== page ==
Get an enemy ship's health low enough via cannonade and mortar fire, and you can board her quickly and without so much as a cutscene. Like the best AC slices, these situations host tasty free-form player choices. Will you climb up the masting to air assassinate the opposing captain? Dive into the drink for a stealthy approach? Or perhaps swing right in via handily placed ropes? The choice is always yours, though is incentivised by ship class-based objectives. Bigger ships will need their flags destroying before the crew loses their thirst for battle. Others will submit once cargo has been suitably exploderised.
It's clear that Ubisoft heard fans' cries of woe as they played through criminally guided portions of ACIII. Many of the stealth sections of Black Flag are satisfyingly open-ended. You're often given an area full of guards, with nothing but your skills to guide you to your goals. It's a shame there are no palpable rewards for those of us that prefer going unseen/unheard, as it's a tad too easy to win in open combat. The fact that more often than not you're given the option to run away and hide rather than suffer instant desynchronisation (and failure) is a good thing, however.
Not so good are the jarring and constantly recurring chunks of archaic AC that should be long buried with Alta´r and Ezio. Eavesdropping and tailing missions can do one. Instant fail states during chase missions are equally frustrating, though thankfully rarely take more than three or four trial and error attempts to get past.With so much game on offer it's not surprising that certain elements take a quality hit. Even finishing the story after around 30 hours you'll find your total synchronisation sits around the 50% mark. Assassin contracts, naval contracts and crafting distractions right out of Far Cry 3 fill out the experience.
There are both good and bad types of collectibles on offer, mind you. Shiny amber Animus Fragments litter every map and gleam at you relentlessly. Collecting them all feels like a grind. Treasure Maps on the other hand are superb excuses to tear your eyes away from the mini map. Each parchment gives you vague clues as to a buried treasure's whereabouts forcing you to explore the stupefyingly beautiful surroundings around you.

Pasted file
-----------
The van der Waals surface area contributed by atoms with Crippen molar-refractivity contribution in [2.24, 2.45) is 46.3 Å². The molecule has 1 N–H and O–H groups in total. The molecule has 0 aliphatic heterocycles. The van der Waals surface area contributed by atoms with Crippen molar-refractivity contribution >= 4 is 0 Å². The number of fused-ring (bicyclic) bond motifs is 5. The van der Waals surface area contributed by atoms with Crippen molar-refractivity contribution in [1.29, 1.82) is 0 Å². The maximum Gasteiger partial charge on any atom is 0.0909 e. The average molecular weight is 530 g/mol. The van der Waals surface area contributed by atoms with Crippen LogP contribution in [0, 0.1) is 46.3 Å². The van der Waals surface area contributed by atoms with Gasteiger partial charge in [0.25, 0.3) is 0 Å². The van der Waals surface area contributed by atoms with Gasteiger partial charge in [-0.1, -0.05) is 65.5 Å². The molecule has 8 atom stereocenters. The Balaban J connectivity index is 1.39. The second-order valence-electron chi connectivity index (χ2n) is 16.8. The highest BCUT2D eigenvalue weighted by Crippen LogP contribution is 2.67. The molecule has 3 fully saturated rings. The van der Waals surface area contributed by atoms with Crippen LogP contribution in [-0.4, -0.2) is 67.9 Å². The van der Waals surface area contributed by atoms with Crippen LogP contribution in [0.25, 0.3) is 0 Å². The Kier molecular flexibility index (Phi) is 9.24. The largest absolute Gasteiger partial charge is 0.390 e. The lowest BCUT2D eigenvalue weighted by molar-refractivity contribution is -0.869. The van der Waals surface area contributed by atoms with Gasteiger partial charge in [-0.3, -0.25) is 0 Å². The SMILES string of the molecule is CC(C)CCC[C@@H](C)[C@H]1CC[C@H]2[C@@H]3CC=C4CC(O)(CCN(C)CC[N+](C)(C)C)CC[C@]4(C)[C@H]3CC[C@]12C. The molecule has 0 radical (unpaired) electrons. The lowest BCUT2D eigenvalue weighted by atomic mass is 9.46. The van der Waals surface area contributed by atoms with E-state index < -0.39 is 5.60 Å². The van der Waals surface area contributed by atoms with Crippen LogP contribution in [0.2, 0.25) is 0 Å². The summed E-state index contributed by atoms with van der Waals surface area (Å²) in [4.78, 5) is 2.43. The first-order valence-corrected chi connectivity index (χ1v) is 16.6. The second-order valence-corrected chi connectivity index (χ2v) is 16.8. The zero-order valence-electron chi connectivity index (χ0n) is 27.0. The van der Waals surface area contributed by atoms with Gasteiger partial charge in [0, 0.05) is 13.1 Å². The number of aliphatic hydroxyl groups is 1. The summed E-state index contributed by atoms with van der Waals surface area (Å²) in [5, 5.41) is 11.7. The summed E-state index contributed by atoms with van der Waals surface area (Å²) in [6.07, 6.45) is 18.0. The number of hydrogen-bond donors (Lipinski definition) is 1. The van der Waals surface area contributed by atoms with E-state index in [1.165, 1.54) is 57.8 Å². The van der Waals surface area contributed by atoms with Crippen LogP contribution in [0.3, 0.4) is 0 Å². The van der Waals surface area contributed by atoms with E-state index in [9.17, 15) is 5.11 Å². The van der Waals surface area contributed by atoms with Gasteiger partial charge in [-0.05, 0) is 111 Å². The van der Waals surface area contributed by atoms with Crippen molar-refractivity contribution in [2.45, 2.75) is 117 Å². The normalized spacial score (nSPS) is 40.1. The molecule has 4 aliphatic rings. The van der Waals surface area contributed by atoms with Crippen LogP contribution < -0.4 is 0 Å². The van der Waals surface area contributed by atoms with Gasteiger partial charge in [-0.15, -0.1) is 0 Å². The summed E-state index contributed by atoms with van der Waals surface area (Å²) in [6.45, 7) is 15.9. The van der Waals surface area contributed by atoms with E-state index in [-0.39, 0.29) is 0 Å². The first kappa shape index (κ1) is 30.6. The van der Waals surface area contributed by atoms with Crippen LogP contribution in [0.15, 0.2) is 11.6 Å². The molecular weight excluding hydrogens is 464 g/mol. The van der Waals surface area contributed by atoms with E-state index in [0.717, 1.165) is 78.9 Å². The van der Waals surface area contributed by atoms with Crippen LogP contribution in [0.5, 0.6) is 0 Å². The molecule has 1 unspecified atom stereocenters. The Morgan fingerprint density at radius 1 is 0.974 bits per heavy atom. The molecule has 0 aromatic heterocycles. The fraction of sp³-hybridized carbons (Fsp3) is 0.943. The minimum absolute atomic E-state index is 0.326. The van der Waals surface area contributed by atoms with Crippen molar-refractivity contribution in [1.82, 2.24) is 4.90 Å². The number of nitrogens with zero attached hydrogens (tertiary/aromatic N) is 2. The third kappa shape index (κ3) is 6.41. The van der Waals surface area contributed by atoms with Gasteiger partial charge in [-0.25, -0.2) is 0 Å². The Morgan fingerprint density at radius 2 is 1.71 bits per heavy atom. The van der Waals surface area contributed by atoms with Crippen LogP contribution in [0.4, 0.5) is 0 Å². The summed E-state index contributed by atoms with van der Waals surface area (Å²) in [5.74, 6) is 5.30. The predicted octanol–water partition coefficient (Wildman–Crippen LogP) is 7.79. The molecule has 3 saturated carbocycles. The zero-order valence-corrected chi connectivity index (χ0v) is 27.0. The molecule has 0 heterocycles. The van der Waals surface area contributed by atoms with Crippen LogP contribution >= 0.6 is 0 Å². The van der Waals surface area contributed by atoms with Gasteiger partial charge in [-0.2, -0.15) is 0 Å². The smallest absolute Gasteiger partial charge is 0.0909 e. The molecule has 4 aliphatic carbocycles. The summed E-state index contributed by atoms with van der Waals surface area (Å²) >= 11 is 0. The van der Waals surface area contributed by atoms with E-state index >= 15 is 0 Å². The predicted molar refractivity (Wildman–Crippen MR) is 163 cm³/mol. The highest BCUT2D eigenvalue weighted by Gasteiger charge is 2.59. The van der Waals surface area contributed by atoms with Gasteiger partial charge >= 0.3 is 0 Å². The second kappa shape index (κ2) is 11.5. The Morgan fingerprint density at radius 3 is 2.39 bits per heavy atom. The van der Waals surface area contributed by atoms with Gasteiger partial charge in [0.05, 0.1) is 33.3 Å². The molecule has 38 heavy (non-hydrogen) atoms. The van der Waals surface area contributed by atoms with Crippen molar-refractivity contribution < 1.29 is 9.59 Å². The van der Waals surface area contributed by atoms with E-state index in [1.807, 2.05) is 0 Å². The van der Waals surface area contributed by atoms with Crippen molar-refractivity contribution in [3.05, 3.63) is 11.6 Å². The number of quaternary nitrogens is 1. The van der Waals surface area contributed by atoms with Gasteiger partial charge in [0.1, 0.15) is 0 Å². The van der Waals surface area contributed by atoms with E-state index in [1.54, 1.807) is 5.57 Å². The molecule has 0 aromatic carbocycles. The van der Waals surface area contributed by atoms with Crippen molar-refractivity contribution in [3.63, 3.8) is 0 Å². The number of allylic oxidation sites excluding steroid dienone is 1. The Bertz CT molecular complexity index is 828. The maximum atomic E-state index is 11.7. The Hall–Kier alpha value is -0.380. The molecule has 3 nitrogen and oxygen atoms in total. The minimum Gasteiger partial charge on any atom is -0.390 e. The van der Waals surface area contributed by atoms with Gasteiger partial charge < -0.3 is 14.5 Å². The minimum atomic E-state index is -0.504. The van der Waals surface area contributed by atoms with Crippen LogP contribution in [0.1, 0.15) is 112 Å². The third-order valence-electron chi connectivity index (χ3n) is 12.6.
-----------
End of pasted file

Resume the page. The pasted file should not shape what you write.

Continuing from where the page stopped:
And the world really is beautiful. Sweeping vistas maintain every ounce of minute detail and quality, making the series trope of sync point 360 degree camera pans worthy rewards. Tiny details consistently thrill at their discovery. Sneaking into a fort during a squall, we were treated to individual droplets of water rippling on the cobblestones underfoot. We can't remember the last time we spent so long just watching foliage rustle in the breeze.
"The fact that ACIV is so good was by no means a foregone conclusion."
Black Flag contains some of the best instances of pathetic fallacy we've yet seen in a game. When the proverbial poop hits the propeller, cyclones and rogue waves batter at the Jackdaw. In other emotive instances, ominous fog or dull twilight lends the Caribbean suitably disturbing hues. This visual resplendence makes us wonder: if the devs weren't keeping one eye on the current gen version's scalability, just how much more could they be capable of?
The fact that ACIV is so good was by no means a foregone conclusion. There was a sense that, as the dust settled after ACIII, Ubisoft had missed a beat. Brows rightly furrowed as commentators pondered whether the series had already overshot its zenith. Much like the first Assassin's Creed, Black Flag isn't perfect. But the treasure trove of memorable experiences on offer here put all but the very best open worlds to shame.
Beautiful, expansive and rewarding. Fresh experiences mark a return to form for the franchise.
- Fresh gameplay revitalises the series
- A gorgeous world to escape to
- Ridiculous amount of content
- Latter half of the story is weaker
- Occasionally archaic mission structures